What started as a food-seeking practice has turned into a touching display of affection.


Each night, as my mom sits on the couch and flips on the Hallmark Channel, our dog Melo faithfully waddles into the living room, sits on the rug beside her, and—at various points throughout the movie—licks at her feet. Melo is a 7-year-old rescue, and he’s quite affectionate: He loves to cuddle with my parents (who, as empty-nesters, have adopted Melo as their new child), and at some point the sporadic foot-licking simply became part of his nightly ritual.

Melo’s foot-licking has always struck me as an odd act of affection, but it made me wonder why dogs lick in the first place. Is this really a way for dogs to say, "I love you," as my mom has always guessed? Or is there more to the story? As it turns out, it’s a mix of both.

According to Certified Applied Animal Behaviorist Dr. Mary Burch, dogs originally began licking as a food-seeking practice, but the act has since evolved into a way of greeting and expressing love.

Dr. Burch explains that human skin is slightly salty, so by licking you, your dog could be enjoying your salt. This is particularly true after you’ve been exercising or sweating. Ever wonder why Fido pays you more attention after you’ve hit the gym? It’s probably because your skin is nice and salty.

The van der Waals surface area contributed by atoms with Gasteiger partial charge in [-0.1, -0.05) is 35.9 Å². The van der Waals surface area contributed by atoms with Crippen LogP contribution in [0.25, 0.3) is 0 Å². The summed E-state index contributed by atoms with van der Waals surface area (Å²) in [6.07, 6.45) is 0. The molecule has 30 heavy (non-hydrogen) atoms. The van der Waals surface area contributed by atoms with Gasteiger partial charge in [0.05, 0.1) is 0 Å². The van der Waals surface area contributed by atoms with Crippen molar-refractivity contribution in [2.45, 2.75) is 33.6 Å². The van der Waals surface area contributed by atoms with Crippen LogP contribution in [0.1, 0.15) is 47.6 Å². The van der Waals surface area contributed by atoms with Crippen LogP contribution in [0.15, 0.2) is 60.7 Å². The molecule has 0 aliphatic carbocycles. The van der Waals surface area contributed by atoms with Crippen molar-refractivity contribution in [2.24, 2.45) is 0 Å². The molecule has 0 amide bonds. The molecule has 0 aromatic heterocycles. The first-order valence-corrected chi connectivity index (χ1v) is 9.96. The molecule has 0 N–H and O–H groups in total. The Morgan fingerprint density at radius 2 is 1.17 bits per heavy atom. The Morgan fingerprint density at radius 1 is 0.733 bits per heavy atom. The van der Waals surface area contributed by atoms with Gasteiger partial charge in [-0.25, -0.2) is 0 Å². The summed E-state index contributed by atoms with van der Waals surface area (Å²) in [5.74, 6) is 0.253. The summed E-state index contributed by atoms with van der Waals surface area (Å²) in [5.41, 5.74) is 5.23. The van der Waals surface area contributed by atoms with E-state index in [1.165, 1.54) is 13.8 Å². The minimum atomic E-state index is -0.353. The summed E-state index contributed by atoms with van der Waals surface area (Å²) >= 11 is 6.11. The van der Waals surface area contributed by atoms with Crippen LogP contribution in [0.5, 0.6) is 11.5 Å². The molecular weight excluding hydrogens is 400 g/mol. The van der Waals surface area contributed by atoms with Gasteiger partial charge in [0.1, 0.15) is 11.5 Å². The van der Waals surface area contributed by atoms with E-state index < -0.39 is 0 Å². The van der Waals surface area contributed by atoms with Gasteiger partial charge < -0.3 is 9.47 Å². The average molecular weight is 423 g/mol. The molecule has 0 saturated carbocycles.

But licking can mean more than just acquiring nutrients. As humans have developed deep bonds and attachments with their canine companions, licking has increasingly grown as a way for dogs to express their love. “Licking can be a sign of affection,” Dr. Burch tells the American Kennel Club. “It might also give a dog a feeling of security and comfort, just as the dog had when licked by its mother in the litter.”

Although licking is not inherently problematic, human discomfort can be reason enough to try to limit your dogs’ kisses. How do you know when a dog’s licking has gone overboard? “If your dog is licking themselves, you, or objects excessively, to the point that it seems like a self-stimulatory behavior, this might be a sign of anxiety, boredom, or pain,” writes Mary Robins for the American Kennel Club.

To curb excessive licking, first pay a visit to the veterinarian to ensure the licking isn’t due to a medical problem. If it’s merely a symptom of a love overdose, Dr. Burch recommends deflecting your dog’s energy when they’re licking: “When they lick, switch up the activity.” Playing ball, trick training, or using an interactive puzzle are three techniques Dr. Burch suggests to distract Fido from your salty skin.

At the end of the day, remember: Your dog’s licking because they love you! (And, as always, they probably want a treat.)